- The Washington Times - Friday, August 18, 2000

When moving into a new house or apartment, you will need insurance policies to protect yourself from loss. As you research the type of insurance you'll need www.insurance.com is a good starting point you may be overwhelmed by the number of different policies available and unsure about what coverage is needed.

The forms of insurance seem uncountable when it comes to homeownership. Some policies are required for financing, while others are available at the homeowner's or renter's discretion. All policies have fine print which every purchaser should read very carefully. There's nothing more frustrating than to pay hundreds of dollars for a policy that doesn't cover your loss especially if you could have purchased a rider for that coverage.

The various policies residents should consider include property, title and financial insurance. Below are a few of those type policies. For detailed information, consult a financial or insurance professional.

• Renters policy This type of policy does not cover the dwelling itself, but rather all the stuff you pack into it. Keep in mind the fine print, because only certain "perils" are covered by the insurance. They include: fire or lightning, windstorm or hail, explosion, riot or civil disturbance, damage from aircraft, vehicles or smoke, vandalism or malicious mischief, theft, broken glass, volcanic eruption; falling objects, weight of ice, snow, or sleet, accidental discharge or overflow of water (not the same as flooding), sudden and accidental tearing apart, freezing and artificially generated electrical charge.

You may have noticed earthquakes and floods are not included in the covered perils. If you're renting property in an area prone to these threats, consider a separate policy for coverage.

• Homeowners policy If you purchase a house with a mortgage, you will need two homeowners policies. The first is part of your principal, interest, taxes and insurance payment to the mortgage company. This payment is held in escrow by the mortgage company, then paid out when bills are due for the individual portions of the monthly payment. The insurance policy, paid by the owner, actually covers the mortgage company in case the house is destroyed.

The second homeowners policy is to protect your personal interest for the repair or reconstruction of a house and its contents.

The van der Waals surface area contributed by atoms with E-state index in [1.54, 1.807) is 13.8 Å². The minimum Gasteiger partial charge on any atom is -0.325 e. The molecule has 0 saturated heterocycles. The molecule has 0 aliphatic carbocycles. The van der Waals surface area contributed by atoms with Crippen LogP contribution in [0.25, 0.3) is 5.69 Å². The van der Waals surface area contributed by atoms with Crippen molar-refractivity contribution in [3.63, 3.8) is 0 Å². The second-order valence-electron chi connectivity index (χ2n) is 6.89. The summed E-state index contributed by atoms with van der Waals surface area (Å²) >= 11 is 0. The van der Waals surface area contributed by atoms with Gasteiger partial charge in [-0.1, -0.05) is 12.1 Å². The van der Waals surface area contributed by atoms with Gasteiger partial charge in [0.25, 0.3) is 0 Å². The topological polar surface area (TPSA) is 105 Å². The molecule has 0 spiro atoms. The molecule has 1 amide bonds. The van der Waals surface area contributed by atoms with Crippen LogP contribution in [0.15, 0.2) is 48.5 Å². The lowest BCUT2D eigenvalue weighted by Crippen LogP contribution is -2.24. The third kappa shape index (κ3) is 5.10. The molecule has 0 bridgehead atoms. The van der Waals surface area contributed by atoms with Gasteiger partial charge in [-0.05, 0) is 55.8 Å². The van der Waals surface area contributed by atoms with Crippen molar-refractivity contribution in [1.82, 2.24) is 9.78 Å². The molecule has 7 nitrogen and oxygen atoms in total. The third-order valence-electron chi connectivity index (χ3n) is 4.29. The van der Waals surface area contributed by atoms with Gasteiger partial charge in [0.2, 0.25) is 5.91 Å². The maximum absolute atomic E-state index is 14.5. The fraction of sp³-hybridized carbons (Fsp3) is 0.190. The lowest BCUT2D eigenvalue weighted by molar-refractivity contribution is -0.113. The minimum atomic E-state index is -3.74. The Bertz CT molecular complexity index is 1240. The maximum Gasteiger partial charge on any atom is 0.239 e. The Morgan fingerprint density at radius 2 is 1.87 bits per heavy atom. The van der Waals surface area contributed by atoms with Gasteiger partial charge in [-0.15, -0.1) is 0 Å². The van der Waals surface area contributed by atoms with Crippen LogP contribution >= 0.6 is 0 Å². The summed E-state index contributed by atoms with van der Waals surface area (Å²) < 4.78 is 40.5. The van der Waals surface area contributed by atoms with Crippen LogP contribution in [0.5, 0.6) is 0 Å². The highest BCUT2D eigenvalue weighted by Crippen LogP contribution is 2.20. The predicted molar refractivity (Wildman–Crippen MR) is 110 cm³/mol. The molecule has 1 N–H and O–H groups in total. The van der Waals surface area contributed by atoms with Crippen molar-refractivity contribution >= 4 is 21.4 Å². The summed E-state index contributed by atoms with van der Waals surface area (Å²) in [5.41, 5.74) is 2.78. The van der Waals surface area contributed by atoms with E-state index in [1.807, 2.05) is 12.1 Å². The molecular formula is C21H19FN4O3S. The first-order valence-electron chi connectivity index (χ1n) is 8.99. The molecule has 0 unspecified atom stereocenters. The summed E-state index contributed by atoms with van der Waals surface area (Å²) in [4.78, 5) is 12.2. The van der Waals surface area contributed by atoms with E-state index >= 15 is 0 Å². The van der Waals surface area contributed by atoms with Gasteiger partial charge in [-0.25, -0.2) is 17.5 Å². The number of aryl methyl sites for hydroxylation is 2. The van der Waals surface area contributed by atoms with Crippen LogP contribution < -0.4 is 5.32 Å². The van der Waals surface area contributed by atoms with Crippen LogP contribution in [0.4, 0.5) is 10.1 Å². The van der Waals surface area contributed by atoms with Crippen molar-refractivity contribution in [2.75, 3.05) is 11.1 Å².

• Moving insurance While homeowners policies cover accidents and the property in the house, when you are moving, your policy may not cover incidents on the road or while you're moving into the new property. Moving insurance may already be part of your homeowners policy check to see if you're covered. Referred to as moving insurance, this coverage would be part of an insurance line called "inland marine insurance."

You can buy a separate policy from your current insurance provider, or, if you have hired a moving company, it may have coverage available.

Not all policies are created equal, so be sure to check the coverage carefully before finalizing the policy. Moving insurance coverage can be calculated three ways: basic, which pays 60 cents per pound at no cost to you, depreciated value of the lost item and total replacement cost.

• Title insurance When you buy a house, you receive title to the property, which, in essence, gives you the right to own the property you're purchasing. Sometimes that title may have a defect, and title insurance is designed to protect your and your mortgage company's financial interests in case of a "clouded" title. Defects in the title may include mechanics' liens on the property, inherited property with no clear instructions that the person selling it is the rightful owner, forged signatures, etc. This type of insurance is usually paid for up front during the closing on your house.

Other insurance policies available to homeowners include mortgage, life/disability, flood, earthquake, condo/co-op, personal property and sewage backup. Riders are also available for items that may not be covered in a regular policy. For details, consult an insurance professional.

M. Anthony Carr has written on real estate issues for 11 years. Direct your questions and comments to 8411 Arlington Blvd., Fairfax, Va. 22031 or send e-mail to macarr@nvar.com.

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